Tuesday October 17th 2017

“The 39 Steps” reviewed by Jacob Davis

Highly Recommended ***** You don’t need to know Alfred Hitchcock’s 1935 film The 39 Steps to find Patrick Barlow’s send up of it hilarious. His clownish adaptation has delighted hundreds of audiences on Broadway and is now causing plenty of chuckles and snorts in west Chicagoland under the direction of Buffalo Theatre Ensemble’s Kurt Naebig. This production marks the beginning of the Equity suburban company’s second season back at the College of DuPage’s McAninch Arts Center. Although the play can be done at break-neck speed in a way that is totally zany, the relatively large size of the McAninch stage forces Naebig to slow things down just enough to allow for some dramatic tension to build in a show that remains laugh-a-minute.

The play is set in 1935 (as opposed to the 1915 of the novel), when Canadian functionary-of-some-sort Richard Hannay (Bryan Burke) is feeling listless in London. He’s had nothing to do for a while, doesn’t enjoy his time at the club full of “colonial duffers,” and decides to cheer himself up by going to the theatre. There, he encounters a member of the German resistance who strongarms her way back to his house so she can hide from spies. She warns him that if she discloses to him anything about her mission, he will be irrevocably involved and in mortal peril. Hannay wants to help anyway, and sure enough, he awakes to discover the woman stabbed to death. With suspicion falling on him, he must make his way to a manor home in Scotland to protect a secret he doesn’t know the significance of from mysterious, ruthless enemies with a vast arsenal of disguises.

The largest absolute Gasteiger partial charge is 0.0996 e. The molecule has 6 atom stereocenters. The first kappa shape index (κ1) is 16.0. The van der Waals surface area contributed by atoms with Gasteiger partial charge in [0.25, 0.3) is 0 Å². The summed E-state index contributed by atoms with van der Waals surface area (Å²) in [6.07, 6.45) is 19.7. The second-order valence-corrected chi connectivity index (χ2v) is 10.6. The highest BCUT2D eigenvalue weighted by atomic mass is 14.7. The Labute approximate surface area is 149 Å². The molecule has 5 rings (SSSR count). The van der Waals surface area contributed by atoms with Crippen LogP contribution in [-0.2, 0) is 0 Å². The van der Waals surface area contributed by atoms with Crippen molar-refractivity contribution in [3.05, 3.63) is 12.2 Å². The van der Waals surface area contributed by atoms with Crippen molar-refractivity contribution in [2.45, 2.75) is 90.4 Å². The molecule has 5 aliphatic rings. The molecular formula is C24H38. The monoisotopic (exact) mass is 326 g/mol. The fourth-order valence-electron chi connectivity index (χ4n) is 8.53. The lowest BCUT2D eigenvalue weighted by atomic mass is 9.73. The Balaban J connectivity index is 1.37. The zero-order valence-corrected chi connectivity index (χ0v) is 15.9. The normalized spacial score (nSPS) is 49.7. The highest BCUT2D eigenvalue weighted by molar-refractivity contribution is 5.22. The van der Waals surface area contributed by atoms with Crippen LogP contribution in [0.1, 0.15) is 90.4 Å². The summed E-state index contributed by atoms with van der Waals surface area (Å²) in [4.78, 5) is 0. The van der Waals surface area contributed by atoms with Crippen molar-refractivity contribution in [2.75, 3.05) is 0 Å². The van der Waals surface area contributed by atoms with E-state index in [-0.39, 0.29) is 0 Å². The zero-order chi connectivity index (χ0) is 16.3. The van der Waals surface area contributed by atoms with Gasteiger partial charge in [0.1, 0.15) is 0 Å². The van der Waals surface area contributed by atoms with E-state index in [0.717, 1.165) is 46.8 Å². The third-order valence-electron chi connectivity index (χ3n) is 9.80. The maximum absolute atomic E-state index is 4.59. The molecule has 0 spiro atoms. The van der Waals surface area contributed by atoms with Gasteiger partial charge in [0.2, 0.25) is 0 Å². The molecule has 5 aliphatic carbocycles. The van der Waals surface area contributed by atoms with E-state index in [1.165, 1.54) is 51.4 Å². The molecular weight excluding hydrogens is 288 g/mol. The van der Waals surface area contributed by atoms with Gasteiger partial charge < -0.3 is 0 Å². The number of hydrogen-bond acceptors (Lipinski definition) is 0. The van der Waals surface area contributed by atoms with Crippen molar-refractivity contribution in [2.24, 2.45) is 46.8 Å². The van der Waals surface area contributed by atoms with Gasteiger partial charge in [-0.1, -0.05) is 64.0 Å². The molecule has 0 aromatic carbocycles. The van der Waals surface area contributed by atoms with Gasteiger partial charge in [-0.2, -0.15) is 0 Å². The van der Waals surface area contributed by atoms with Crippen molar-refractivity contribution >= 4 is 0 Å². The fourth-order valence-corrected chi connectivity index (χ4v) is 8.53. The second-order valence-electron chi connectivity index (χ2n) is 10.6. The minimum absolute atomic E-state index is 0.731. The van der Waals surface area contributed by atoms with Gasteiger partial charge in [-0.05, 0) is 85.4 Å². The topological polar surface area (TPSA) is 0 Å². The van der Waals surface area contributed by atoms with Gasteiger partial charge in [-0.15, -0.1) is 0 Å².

The character sheet is massive, but the cast has only four people. Burke plays Hannay throughout. Rebecca Cox plays the German counterspy and two other women Hannay encounters on his adventure. All the other characters are played by Daniel Millhouse and Matthew Singleton, who demonstrate incredible physical and vocal stamina, acting prowess, and comedic timing. They do everything from puppetry to Vaudeville-esque hat tricks to tumbling while supplying the color and tone of this play’s skewed little world. Their take on a doddering old couple of innkeepers is as amusing as their portrayal of a pair of jerks on a train and a battalion of bobbies in hot pursuit of Hannay. But they step in for dramatic roles, as well, always with a distinctive quirk which transforms their entire persona.

Burke and Cox are no slouches when it comes to comedy, either. Cox builds a different sort of chemistry with Burke in all three of her roles (alternately terrifying, tender, and combative), and Burke’s Hannay grows as a character as he learns to enact his own tricks and schemes. Choreographer Kyle Donahoe and fight director Neill Massey help Naebig to keep the play moving along while allowing it enough time to establish that the enemy spies should be taken a little seriously and that our heroes face enough opposition to challenge them. Interspersed are references to North by Northwest and other Hitchcockery which elicited some of the night’s heartiest laughter. Sarah Lewis’s imposing, yet spacious scenic design allows Naebig to get creative with placement of his actors and a vast number of props (Jillian Luce) and quick-changes (costumes by Mieka van der Ploeg). The night I attended, The 39 Steps was packed with an eagerly receptive audience. Barlow’s script is funny in its own right, but it takes a lot of talent to get all the different paces of humor out of it, as Buffalo Theatre Ensemble does.

The 39 Steps will continue at the McAninch Arts Center at 425 Fawell Blvd, Glen Ellyn, Illinois, through October 8, with performances as follows:

Thursdays           8:00 pm

Fridays                  8:00 pm

Saturdays            8:00 pm

Sundays               3:00 pm

Tickets are $37; to order, visit AtTheMAC.org or call 630-942-4000. Parking is available for free in the lot.

To see what others are saying, visit www.theatreinchicago.com, go to Review Round-Up and click at “The 39 Steps.”

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